Last Updated February 20th, 2019
Mosquitoes are notorious for transmitting a number of serious infectious diseases to humans. These include malaria, dengue fever, chikungunya and, West Nile fever. This last mentioned disease is caused by a viral pathogen that the mosquitoes acquire when they feed on the blood of infected animals, usually birds.
West Nile virus (WNV) infection does not usually develop into an illness. When it does it generally produces a flu-like illness that runs its course within a week or thereabouts. However, patients may continue to experience some muscle pains and fatigue afterward. In a small number of instances, particularly in people with compromised immunity, the disease escalates dramatically and presents with severe neurological symptoms. This can lead to death.
What is West Nile Disease?
West Nile virus (WNV) is a mosquito-borne virus capable of causing an infectious disease in humans. This disease is a zoonosis, which means that it is transmitted to humans from infected animals, particularly birds. Multiple virulent strains of the virus are now recognized, some producing severe disease and others being associated with milder symptoms. Most humans infected with the virus are usually asymptomatic or only suffer flu-like illness.
Typically the incubation period ranges from 2 days to a fortnight. Symptoms manifest sooner in individuals with weakened immunity. This normally clears up within a few days to a week following onset although it can leave the patient with lingering muscle weakness and fatigue.
Children are known to recover sooner than adults. In fewer than 1% of instances, patients develop severe neurological complications when the infection progresses to the central nervous system causing encephalitis or meningitis. This can result in long-term nerve damage in those that do not succumb to the disease.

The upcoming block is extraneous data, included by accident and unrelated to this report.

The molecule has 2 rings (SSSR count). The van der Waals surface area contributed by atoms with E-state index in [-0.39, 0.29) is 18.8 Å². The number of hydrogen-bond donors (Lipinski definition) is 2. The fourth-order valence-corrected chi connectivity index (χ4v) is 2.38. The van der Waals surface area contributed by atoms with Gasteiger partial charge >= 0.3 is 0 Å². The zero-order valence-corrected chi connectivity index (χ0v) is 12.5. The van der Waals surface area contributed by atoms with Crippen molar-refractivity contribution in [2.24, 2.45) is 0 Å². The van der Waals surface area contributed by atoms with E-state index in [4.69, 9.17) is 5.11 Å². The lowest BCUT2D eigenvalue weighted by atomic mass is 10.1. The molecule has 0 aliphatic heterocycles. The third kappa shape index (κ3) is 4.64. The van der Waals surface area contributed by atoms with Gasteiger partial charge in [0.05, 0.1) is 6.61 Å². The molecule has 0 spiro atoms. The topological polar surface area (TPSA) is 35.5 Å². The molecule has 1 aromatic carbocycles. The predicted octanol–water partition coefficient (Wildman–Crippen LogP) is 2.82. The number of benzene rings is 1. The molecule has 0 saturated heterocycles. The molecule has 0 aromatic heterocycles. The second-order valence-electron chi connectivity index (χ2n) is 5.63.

What Causes It?
The direct cause of West Nile disease is receiving a bite from a mosquito carrying the West Nile virus. This viral pathogen is known to infect reptiles such as alligators and a number of mammalian species including horses, donkeys, and dogs. It has even been found in marine mammals such as whales and dolphins. However, wild birds are the preferred hosts of the West Nile virus. Outbreaks of West Nile fever are reported regularly across the globe. This disease is endemic in some places such as India, Africa, and the Middle East and in other places it is regularly reintroduced by migratory birds. In tropical regions, the virus is active through most of the year whereas, in other places, outbreaks are more common during the summer months.
It is possible for humans to contract the infection by working in close proximity to infected animals or handling contaminated tissues of such animals. In such instances, it is unclear whether the virus enters the body through the mucous membranes or through breaks in the skin.
In some rare cases, the virus has also been known to pass from one human to another. Receiving organ transplants or blood transfusions from infected individuals is one method by which this might occur. Breastfeeding mothers can also pass on the virus to their infants. Older patients or those with existing immunodeficiency are at a higher risk of developing severe complications.
What Are The Symptoms of West Nile Disease?
A vast majority of those infected with this virus remain asymptomatic. In about 20% of instances, however, the virus produces fever and associated symptoms resembling the flu. Occasionally, a skin rash may also appear. This is known as West Nile fever. A few or more of the following symptoms may be noticed.
- Muscle and joint pains.
- A backache.
- Skin rash, usually on the neck, torso, and limbs.
- Swollen lymph nodes.
- A sore throat.
When the disease manifests in a more severe form the following symptoms may be observed:
- Convulsions or tremors.
- Mental confusion.
- Sensitivity to light.
- Disturbances in vision, such as blurring.
- Feeling disoriented.
- Stiffening of the neck.
- Loss of coordination.
What Are The Types of West Nile Disease?
Depending on the nature and severity of symptoms, there are two main types of disease caused by the west Nile virus: